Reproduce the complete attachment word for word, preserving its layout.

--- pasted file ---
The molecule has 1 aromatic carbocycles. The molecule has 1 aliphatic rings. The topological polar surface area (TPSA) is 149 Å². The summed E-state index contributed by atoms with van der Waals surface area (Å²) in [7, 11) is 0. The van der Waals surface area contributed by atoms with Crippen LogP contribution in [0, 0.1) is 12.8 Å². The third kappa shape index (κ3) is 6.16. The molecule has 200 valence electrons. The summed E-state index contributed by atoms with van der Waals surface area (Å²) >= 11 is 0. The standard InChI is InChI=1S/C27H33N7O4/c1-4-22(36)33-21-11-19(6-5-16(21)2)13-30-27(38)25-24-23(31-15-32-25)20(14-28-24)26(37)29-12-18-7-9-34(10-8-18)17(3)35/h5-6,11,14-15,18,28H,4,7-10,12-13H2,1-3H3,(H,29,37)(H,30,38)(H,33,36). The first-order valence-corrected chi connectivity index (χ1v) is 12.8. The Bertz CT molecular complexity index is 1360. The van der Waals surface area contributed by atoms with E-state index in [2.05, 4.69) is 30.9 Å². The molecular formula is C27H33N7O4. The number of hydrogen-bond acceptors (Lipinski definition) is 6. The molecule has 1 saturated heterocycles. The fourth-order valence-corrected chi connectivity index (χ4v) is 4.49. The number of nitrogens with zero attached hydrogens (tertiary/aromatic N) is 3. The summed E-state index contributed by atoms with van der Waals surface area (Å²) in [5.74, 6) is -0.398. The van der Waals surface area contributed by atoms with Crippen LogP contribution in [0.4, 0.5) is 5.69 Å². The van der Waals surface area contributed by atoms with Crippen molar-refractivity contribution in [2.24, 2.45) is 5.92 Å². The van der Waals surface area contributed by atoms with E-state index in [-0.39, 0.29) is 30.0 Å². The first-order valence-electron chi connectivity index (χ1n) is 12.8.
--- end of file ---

The molecule has 1 aromatic carbocycles. The molecule has 1 aliphatic rings. The topological polar surface area (TPSA) is 149 Å². The summed E-state index contributed by atoms with van der Waals surface area (Å²) in [7, 11) is 0. The van der Waals surface area contributed by atoms with Crippen LogP contribution in [0, 0.1) is 12.8 Å². The third kappa shape index (κ3) is 6.16. The molecule has 200 valence electrons. The summed E-state index contributed by atoms with van der Waals surface area (Å²) >= 11 is 0. The standard InChI is InChI=1S/C27H33N7O4/c1-4-22(36)33-21-11-19(6-5-16(21)2)13-30-27(38)25-24-23(31-15-32-25)20(14-28-24)26(37)29-12-18-7-9-34(10-8-18)17(3)35/h5-6,11,14-15,18,28H,4,7-10,12-13H2,1-3H3,(H,29,37)(H,30,38)(H,33,36). The first-order valence-corrected chi connectivity index (χ1v) is 12.8. The Bertz CT molecular complexity index is 1360. The van der Waals surface area contributed by atoms with E-state index in [2.05, 4.69) is 30.9 Å². The molecular formula is C27H33N7O4. The number of hydrogen-bond acceptors (Lipinski definition) is 6. The molecule has 1 saturated heterocycles. The fourth-order valence-corrected chi connectivity index (χ4v) is 4.49. The number of nitrogens with zero attached hydrogens (tertiary/aromatic N) is 3. The summed E-state index contributed by atoms with van der Waals surface area (Å²) in [5.74, 6) is -0.398. The van der Waals surface area contributed by atoms with Crippen LogP contribution in [0.4, 0.5) is 5.69 Å². The van der Waals surface area contributed by atoms with Crippen molar-refractivity contribution in [2.24, 2.45) is 5.92 Å². The van der Waals surface area contributed by atoms with E-state index in [-0.39, 0.29) is 30.0 Å². The first-order valence-electron chi connectivity index (χ1n) is 12.8.